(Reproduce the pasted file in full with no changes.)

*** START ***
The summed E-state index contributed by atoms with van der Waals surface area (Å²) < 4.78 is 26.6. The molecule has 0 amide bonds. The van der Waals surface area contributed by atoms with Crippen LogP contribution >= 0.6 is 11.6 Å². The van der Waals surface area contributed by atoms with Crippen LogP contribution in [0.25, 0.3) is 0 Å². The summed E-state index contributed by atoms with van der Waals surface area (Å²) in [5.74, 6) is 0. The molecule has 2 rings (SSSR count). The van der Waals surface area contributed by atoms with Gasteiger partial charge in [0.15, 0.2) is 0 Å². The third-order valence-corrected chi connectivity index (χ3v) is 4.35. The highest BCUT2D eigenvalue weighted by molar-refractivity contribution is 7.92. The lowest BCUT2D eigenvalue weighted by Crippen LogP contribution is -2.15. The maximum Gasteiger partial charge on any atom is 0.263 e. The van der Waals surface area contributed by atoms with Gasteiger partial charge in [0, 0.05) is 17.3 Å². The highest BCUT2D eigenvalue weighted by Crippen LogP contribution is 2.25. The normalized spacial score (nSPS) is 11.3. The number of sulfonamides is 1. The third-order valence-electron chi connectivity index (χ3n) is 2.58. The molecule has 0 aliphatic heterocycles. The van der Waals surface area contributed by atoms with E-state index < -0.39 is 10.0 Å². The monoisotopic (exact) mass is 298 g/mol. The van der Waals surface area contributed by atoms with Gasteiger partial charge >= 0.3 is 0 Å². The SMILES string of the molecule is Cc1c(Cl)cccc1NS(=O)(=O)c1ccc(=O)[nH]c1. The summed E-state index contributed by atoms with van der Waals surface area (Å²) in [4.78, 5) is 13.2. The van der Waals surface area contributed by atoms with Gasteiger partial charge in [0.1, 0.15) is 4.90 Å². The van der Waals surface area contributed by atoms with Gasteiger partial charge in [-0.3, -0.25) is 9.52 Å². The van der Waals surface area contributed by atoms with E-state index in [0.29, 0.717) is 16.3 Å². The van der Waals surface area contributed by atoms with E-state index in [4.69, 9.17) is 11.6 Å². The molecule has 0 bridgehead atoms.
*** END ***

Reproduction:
The summed E-state index contributed by atoms with van der Waals surface area (Å²) < 4.78 is 26.6. The molecule has 0 amide bonds. The van der Waals surface area contributed by atoms with Crippen LogP contribution >= 0.6 is 11.6 Å². The van der Waals surface area contributed by atoms with Crippen LogP contribution in [0.25, 0.3) is 0 Å². The summed E-state index contributed by atoms with van der Waals surface area (Å²) in [5.74, 6) is 0. The molecule has 2 rings (SSSR count). The van der Waals surface area contributed by atoms with Gasteiger partial charge in [0.15, 0.2) is 0 Å². The third-order valence-corrected chi connectivity index (χ3v) is 4.35. The highest BCUT2D eigenvalue weighted by molar-refractivity contribution is 7.92. The lowest BCUT2D eigenvalue weighted by Crippen LogP contribution is -2.15. The maximum Gasteiger partial charge on any atom is 0.263 e. The van der Waals surface area contributed by atoms with Gasteiger partial charge in [0, 0.05) is 17.3 Å². The highest BCUT2D eigenvalue weighted by Crippen LogP contribution is 2.25. The normalized spacial score (nSPS) is 11.3. The number of sulfonamides is 1. The third-order valence-electron chi connectivity index (χ3n) is 2.58. The molecule has 0 aliphatic heterocycles. The van der Waals surface area contributed by atoms with E-state index < -0.39 is 10.0 Å². The monoisotopic (exact) mass is 298 g/mol. The van der Waals surface area contributed by atoms with Gasteiger partial charge >= 0.3 is 0 Å². The SMILES string of the molecule is Cc1c(Cl)cccc1NS(=O)(=O)c1ccc(=O)[nH]c1. The summed E-state index contributed by atoms with van der Waals surface area (Å²) in [4.78, 5) is 13.2. The van der Waals surface area contributed by atoms with Gasteiger partial charge in [0.1, 0.15) is 4.90 Å². The van der Waals surface area contributed by atoms with Gasteiger partial charge in [-0.3, -0.25) is 9.52 Å². The van der Waals surface area contributed by atoms with E-state index in [0.29, 0.717) is 16.3 Å². The van der Waals surface area contributed by atoms with E-state index in [4.69, 9.17) is 11.6 Å². The molecule has 0 bridgehead atoms.